Reading skills are one of the most important sets of skills we can give our children to help them become happy, successful adults. Study after study shows that people with better educations are, on average, significantly happier and more successful than their less educated peers, and that reading skills are one of the single most important factors in a child’s educational success. Children who are strong readers become better educated — both by gaining admission into better schools, and by making more effective use of instructional time — which means they tend to become happier, more successful adults.
We all want our kids to grow up to be happy, successful adults, and so we do our best to provide them with all the tools they need. The problem with teaching our kids to read, though, is that reading is a very complicated set of skills. Potty training was bad enough, how in the world are we supposed to wrap our little person’s head around the idea that all those little marks on the paper mean something? Factor in how important reading is to their future, and it’s pretty easy to get overwhelmed.
There’s no need to panic, though. A combination of common sense and general parenting know-how will keep us moving in the right direction, and a few reading specific strategies will help fine tune the process, for more gain with less pain.
Build Your Foundations
One of the difficulties in teaching your child to read is knowing how to foster the right attitude – namely, a love of reading. It’s almost as difficult as figuring out when they’re ready to start learning to read. For most kids, a love of reading starts long before they ever pick up a book. A love of reading usually starts with a love of stories, and a love of stories invariably starts with being read to. Before you ask, it’s never too early to start reading to your kids. Even if your little one is not yet verbalizing, hearing your voice reading the story helps to develop and strengthen language skills and provides a wonderful bonding opportunity.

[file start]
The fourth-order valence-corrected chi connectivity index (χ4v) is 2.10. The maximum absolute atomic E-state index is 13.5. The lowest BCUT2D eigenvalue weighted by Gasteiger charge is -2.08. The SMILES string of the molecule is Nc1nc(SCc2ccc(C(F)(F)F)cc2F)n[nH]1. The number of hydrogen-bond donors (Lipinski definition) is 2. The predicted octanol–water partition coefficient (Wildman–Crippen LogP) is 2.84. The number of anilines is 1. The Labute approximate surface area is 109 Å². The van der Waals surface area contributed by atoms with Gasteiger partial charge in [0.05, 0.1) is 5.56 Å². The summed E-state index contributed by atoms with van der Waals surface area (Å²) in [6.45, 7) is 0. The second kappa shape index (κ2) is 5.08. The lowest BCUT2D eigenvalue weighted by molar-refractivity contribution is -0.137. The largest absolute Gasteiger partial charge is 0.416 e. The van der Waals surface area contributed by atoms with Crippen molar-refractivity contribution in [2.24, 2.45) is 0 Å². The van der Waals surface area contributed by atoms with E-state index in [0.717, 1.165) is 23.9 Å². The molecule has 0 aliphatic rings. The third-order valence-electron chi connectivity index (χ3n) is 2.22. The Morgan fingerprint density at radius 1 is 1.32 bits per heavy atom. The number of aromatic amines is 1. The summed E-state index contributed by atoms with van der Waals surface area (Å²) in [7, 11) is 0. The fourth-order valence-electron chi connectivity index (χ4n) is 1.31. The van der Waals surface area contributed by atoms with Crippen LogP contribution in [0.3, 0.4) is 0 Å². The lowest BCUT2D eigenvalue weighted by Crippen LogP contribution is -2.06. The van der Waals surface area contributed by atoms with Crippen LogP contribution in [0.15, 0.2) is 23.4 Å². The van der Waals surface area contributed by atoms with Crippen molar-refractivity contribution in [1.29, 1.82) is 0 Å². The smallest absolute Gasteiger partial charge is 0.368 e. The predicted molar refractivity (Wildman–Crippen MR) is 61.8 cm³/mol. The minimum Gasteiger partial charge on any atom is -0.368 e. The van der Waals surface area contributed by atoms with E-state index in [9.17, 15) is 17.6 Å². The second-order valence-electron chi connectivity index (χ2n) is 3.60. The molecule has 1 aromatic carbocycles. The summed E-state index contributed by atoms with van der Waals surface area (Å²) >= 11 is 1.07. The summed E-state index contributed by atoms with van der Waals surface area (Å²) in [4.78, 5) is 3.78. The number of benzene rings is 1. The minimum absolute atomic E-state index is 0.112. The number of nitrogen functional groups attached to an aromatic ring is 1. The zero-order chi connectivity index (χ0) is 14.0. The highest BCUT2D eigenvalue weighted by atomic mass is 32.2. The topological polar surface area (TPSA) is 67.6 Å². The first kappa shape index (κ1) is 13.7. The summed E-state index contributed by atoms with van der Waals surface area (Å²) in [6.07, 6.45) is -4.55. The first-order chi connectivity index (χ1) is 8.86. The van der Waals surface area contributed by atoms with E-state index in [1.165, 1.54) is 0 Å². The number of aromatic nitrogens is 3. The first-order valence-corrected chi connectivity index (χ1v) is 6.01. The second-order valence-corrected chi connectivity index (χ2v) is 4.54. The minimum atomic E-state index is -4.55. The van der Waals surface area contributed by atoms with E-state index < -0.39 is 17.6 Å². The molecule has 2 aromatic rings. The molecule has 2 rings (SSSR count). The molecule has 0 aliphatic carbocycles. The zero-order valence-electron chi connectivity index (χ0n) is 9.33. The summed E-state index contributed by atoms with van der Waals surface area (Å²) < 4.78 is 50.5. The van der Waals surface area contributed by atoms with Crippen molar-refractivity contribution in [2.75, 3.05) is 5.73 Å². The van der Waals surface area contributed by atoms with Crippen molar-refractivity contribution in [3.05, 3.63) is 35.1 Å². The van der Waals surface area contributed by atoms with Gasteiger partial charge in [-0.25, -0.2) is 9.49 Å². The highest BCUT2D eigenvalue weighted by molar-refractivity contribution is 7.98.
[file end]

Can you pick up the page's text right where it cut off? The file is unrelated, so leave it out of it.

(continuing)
Reading to your child won’t automatically turn him or her into a super reader, of course, but it does lay the foundation upon which their future reading skills will rest. By spending some time every day reading to your child you are also setting up exactly the right conditions for engaging your child’s natural curiosity about the reading process. Eventually, when they’re ready, they’ll ask about the strange marks in the book that you run your finger under when you read a story. That’s when you know your little one is ready to start learning how to read.
A before B, and Then Followed by C
Once your child expresses an interest in reading, the first step is, of course, learning the alphabet. How you approach this task will color your child’s entire opinion about reading, so it is important to keep one rule firmly in mind; make it fun.
It’s unfortunate that most parents, when teaching their kids the alphabet, immediately reach for the flashcards as their first (and often only) resource. Flashcards are boring. This is especially true for someone with the attention span of a preschooler.